I was one of the developers of a web form that we built for a client (USA based) some 2 years back. Today, we received an email from them stating that one of their customers raised a concern with them about our web form not being secure and breaching privacy laws.

Now I understand this sounds very ambiguous and hence we have replied back to them asking for more clarity on the issue. While we await their response, I thought of posting this here so that I can at least be ready to respond to their queries.

I think the secure part of the concern is related to not using SSL. But I'm not quite sure about the breaching privacy laws part. In your experience, what could this mean?

PS: The web form in question collects personal information like

  • Name
  • Email Address
  • Postal Address
  • Phone Number

And some business related information like

  • Transaction Number
  • Claim Number

There is no sensitive information collected such as CC Number, SSN, Bank Account details etc. The form is validated both client side as well as server side.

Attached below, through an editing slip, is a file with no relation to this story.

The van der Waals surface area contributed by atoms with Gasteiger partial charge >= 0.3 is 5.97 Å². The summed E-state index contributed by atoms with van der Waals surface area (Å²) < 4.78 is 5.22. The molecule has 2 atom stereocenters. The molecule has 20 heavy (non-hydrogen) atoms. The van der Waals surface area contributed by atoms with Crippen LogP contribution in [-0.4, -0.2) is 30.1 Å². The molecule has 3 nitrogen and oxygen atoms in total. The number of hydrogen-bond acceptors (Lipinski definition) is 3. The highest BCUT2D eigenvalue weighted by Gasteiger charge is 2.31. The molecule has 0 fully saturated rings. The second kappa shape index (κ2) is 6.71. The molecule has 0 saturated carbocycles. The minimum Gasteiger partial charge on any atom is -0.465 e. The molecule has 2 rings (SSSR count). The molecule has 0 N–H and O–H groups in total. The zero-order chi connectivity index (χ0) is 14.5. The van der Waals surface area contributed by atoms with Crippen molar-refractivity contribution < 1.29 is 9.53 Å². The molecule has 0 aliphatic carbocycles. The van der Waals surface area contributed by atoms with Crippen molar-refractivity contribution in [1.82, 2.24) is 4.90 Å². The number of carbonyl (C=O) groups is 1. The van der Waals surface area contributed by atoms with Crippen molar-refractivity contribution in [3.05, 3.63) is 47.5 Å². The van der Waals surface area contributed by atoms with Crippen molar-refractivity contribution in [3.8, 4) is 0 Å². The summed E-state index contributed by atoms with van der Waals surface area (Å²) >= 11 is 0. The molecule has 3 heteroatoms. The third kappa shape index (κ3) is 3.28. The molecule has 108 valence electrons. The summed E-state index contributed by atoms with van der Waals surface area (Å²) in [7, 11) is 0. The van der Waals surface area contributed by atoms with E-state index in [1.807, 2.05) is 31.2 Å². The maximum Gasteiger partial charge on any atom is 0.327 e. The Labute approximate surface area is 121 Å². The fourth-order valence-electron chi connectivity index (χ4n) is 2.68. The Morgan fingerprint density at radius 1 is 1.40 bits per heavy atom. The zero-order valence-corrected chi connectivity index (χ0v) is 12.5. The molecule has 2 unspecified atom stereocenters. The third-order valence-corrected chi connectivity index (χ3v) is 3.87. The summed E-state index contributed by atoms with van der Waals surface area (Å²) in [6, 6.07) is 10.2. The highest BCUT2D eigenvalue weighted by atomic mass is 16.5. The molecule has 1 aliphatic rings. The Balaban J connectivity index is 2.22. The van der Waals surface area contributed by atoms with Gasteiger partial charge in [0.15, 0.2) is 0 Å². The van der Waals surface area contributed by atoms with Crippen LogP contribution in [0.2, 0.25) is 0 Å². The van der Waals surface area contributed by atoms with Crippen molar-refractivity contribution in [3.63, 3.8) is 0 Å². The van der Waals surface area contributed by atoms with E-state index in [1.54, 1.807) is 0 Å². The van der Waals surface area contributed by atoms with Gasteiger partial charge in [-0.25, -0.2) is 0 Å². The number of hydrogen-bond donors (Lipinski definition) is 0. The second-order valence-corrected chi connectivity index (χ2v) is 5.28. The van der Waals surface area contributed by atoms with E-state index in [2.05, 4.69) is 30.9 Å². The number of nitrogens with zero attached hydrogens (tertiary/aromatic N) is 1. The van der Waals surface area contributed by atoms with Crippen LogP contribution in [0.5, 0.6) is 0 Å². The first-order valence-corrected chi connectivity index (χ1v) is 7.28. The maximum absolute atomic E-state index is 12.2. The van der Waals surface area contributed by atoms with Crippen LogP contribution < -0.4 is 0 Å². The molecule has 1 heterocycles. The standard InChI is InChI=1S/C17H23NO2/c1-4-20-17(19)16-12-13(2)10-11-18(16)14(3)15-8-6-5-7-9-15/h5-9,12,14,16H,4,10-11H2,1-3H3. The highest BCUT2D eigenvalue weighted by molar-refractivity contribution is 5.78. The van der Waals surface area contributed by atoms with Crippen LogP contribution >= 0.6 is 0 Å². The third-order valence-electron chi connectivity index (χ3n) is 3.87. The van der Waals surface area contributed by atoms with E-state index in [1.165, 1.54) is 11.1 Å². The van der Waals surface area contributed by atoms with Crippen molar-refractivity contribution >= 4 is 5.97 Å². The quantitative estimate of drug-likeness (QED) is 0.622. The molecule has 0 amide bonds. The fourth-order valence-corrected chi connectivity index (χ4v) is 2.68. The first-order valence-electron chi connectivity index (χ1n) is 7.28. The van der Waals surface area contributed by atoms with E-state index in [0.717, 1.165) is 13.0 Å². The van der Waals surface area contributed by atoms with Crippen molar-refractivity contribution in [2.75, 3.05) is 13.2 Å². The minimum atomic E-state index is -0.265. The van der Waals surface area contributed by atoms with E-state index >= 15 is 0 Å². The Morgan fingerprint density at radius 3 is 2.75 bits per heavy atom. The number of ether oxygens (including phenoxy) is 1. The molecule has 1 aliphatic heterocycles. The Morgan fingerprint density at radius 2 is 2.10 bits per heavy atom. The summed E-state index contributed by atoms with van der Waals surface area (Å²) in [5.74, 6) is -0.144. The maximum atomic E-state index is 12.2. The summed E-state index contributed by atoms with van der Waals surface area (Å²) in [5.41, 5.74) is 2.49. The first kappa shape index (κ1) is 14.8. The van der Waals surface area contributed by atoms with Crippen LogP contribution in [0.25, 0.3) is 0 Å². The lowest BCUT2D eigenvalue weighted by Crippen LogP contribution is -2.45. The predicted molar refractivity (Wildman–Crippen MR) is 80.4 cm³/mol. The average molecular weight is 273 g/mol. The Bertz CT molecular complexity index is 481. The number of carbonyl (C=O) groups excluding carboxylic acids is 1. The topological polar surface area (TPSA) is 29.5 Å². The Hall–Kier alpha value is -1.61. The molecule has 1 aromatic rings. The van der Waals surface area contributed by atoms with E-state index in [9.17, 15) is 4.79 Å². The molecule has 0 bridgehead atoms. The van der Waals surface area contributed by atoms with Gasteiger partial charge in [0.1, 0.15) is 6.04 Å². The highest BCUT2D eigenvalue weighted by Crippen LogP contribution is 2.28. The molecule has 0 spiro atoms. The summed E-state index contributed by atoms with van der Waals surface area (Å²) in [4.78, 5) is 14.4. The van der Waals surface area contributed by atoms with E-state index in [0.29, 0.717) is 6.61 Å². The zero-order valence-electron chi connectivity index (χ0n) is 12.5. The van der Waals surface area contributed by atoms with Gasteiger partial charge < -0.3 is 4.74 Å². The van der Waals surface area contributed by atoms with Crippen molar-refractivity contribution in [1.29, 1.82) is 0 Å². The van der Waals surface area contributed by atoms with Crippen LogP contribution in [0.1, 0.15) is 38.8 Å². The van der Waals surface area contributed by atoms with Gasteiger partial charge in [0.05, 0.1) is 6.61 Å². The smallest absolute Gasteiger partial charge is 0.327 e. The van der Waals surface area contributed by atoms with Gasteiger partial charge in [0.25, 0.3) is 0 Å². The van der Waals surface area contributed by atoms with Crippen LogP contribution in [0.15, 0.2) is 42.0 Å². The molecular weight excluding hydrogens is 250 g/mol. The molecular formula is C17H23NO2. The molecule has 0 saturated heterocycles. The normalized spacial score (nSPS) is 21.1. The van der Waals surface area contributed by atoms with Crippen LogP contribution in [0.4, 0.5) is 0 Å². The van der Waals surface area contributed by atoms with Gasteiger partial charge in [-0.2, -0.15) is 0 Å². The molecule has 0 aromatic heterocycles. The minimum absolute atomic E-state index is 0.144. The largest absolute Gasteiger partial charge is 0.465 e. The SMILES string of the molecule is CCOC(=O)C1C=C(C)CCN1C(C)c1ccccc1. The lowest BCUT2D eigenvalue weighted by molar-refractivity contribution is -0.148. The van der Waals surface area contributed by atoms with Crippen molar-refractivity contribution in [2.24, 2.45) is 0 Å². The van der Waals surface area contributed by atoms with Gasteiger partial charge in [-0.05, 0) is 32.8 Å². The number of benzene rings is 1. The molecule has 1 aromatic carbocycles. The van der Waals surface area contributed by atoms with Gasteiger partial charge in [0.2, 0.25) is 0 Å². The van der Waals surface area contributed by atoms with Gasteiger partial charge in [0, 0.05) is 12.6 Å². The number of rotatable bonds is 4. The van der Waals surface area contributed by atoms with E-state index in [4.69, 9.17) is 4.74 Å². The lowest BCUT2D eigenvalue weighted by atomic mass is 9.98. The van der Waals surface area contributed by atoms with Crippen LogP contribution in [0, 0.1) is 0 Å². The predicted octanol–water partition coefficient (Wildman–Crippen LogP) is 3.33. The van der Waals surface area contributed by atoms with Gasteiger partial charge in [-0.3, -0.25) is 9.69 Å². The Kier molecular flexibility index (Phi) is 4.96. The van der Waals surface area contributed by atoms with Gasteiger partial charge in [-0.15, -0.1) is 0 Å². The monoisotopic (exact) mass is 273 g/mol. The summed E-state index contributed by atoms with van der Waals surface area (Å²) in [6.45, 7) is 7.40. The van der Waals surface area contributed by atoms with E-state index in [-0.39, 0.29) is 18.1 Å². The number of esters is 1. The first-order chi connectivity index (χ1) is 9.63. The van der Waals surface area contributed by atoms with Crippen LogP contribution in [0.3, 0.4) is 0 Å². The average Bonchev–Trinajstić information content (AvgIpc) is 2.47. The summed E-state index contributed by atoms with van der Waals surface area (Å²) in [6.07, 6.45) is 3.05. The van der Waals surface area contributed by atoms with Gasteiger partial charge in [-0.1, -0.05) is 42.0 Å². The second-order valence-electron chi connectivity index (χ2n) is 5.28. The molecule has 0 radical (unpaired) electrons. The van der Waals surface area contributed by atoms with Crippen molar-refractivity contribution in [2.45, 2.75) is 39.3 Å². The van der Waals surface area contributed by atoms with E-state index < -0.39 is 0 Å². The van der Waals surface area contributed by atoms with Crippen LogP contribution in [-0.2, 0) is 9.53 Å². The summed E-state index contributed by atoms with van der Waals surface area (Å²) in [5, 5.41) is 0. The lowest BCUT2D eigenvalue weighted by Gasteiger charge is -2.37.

• 4
    This question looks like it could be better served at Law.SE
    – timuzhti
    Oct 28, 2015 at 6:38
  • Please let us know the updates once you receive the email
    – Ulkoma
    Oct 28, 2015 at 11:41
  • We, like you, can only guess. You need the feedback from your client.
    – schroeder
    Oct 28, 2015 at 14:50
  • Probably someone just blowing smoke to try and get attention. The information listed is PII though, and could certainly be used to initiate social engineering attacks (do the kids still call it that?).
    – Dave
    Oct 29, 2015 at 21:23

1 Answer 1


As you said, you require personal information, transferred over a public internet connection. Anyone may get to know that this specific user had an interaction with the website, plus some of his personal data.

IANAL, but depending on the jurisdiction of the client's customer, this may well break some privacy law. Especially here in Europe we have quite a strict view about that.

Not the answer you're looking for? Browse other questions tagged or ask your own question.